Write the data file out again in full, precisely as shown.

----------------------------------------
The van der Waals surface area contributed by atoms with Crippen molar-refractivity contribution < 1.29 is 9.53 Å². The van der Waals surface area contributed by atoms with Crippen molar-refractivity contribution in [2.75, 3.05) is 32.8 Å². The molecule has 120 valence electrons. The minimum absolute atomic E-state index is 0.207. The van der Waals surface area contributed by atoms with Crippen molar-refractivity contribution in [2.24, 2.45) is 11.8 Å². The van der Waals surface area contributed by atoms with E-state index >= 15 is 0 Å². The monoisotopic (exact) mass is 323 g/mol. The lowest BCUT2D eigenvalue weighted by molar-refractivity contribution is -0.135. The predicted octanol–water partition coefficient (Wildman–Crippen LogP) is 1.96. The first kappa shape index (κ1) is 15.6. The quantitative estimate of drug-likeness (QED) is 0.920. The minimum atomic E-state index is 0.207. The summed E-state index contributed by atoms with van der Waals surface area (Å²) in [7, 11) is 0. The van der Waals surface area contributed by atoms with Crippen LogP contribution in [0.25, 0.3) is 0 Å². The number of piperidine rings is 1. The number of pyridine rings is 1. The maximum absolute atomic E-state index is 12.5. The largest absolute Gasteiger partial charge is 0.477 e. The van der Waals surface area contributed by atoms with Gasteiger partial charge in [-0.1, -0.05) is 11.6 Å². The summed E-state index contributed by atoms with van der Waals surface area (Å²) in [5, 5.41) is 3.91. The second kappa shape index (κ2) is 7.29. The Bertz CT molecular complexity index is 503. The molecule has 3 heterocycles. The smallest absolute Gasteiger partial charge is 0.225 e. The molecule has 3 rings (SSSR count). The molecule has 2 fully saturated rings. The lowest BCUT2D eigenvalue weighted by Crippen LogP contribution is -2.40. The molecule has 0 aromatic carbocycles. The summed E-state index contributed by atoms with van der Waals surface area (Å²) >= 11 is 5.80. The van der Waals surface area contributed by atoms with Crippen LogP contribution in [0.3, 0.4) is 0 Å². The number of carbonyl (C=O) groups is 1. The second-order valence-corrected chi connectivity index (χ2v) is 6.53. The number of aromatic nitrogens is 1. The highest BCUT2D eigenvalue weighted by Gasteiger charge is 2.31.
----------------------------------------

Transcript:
The van der Waals surface area contributed by atoms with Crippen molar-refractivity contribution < 1.29 is 9.53 Å². The van der Waals surface area contributed by atoms with Crippen molar-refractivity contribution in [2.75, 3.05) is 32.8 Å². The molecule has 120 valence electrons. The minimum absolute atomic E-state index is 0.207. The van der Waals surface area contributed by atoms with Crippen molar-refractivity contribution in [2.24, 2.45) is 11.8 Å². The van der Waals surface area contributed by atoms with E-state index >= 15 is 0 Å². The monoisotopic (exact) mass is 323 g/mol. The lowest BCUT2D eigenvalue weighted by molar-refractivity contribution is -0.135. The predicted octanol–water partition coefficient (Wildman–Crippen LogP) is 1.96. The first kappa shape index (κ1) is 15.6. The quantitative estimate of drug-likeness (QED) is 0.920. The minimum atomic E-state index is 0.207. The summed E-state index contributed by atoms with van der Waals surface area (Å²) in [7, 11) is 0. The van der Waals surface area contributed by atoms with Crippen LogP contribution in [0.25, 0.3) is 0 Å². The number of piperidine rings is 1. The number of pyridine rings is 1. The maximum absolute atomic E-state index is 12.5. The largest absolute Gasteiger partial charge is 0.477 e. The van der Waals surface area contributed by atoms with Gasteiger partial charge in [-0.1, -0.05) is 11.6 Å². The summed E-state index contributed by atoms with van der Waals surface area (Å²) in [5, 5.41) is 3.91. The second kappa shape index (κ2) is 7.29. The Bertz CT molecular complexity index is 503. The molecule has 3 heterocycles. The smallest absolute Gasteiger partial charge is 0.225 e. The molecule has 3 rings (SSSR count). The molecule has 2 fully saturated rings. The lowest BCUT2D eigenvalue weighted by Crippen LogP contribution is -2.40. The molecule has 0 aromatic carbocycles. The summed E-state index contributed by atoms with van der Waals surface area (Å²) >= 11 is 5.80. The van der Waals surface area contributed by atoms with Crippen LogP contribution in [0.3, 0.4) is 0 Å². The number of carbonyl (C=O) groups is 1. The second-order valence-corrected chi connectivity index (χ2v) is 6.53. The number of aromatic nitrogens is 1. The highest BCUT2D eigenvalue weighted by Gasteiger charge is 2.31.